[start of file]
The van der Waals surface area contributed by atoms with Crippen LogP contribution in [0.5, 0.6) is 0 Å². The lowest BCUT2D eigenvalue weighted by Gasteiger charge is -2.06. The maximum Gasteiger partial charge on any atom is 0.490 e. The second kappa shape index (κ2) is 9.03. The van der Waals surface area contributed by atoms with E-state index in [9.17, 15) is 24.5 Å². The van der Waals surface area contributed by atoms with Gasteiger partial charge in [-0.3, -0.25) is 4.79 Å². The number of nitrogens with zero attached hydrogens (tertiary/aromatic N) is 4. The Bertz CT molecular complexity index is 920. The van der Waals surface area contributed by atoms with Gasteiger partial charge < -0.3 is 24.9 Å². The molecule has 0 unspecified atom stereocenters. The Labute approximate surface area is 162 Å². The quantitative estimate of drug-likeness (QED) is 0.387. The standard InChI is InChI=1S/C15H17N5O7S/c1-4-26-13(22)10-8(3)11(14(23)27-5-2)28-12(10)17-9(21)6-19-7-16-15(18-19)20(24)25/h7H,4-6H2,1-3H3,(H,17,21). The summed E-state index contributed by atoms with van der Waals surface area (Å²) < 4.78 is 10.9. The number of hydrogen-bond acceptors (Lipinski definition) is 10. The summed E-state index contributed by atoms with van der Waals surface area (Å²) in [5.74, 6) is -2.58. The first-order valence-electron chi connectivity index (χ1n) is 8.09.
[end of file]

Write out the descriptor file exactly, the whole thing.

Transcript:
The van der Waals surface area contributed by atoms with Crippen LogP contribution in [0.5, 0.6) is 0 Å². The lowest BCUT2D eigenvalue weighted by Gasteiger charge is -2.06. The maximum Gasteiger partial charge on any atom is 0.490 e. The second kappa shape index (κ2) is 9.03. The van der Waals surface area contributed by atoms with E-state index in [9.17, 15) is 24.5 Å². The van der Waals surface area contributed by atoms with Gasteiger partial charge in [-0.3, -0.25) is 4.79 Å². The number of nitrogens with zero attached hydrogens (tertiary/aromatic N) is 4. The Bertz CT molecular complexity index is 920. The van der Waals surface area contributed by atoms with Gasteiger partial charge < -0.3 is 24.9 Å². The molecule has 0 unspecified atom stereocenters. The Labute approximate surface area is 162 Å². The quantitative estimate of drug-likeness (QED) is 0.387. The standard InChI is InChI=1S/C15H17N5O7S/c1-4-26-13(22)10-8(3)11(14(23)27-5-2)28-12(10)17-9(21)6-19-7-16-15(18-19)20(24)25/h7H,4-6H2,1-3H3,(H,17,21). The summed E-state index contributed by atoms with van der Waals surface area (Å²) < 4.78 is 10.9. The number of hydrogen-bond acceptors (Lipinski definition) is 10. The summed E-state index contributed by atoms with van der Waals surface area (Å²) in [5.74, 6) is -2.58. The first-order valence-electron chi connectivity index (χ1n) is 8.09.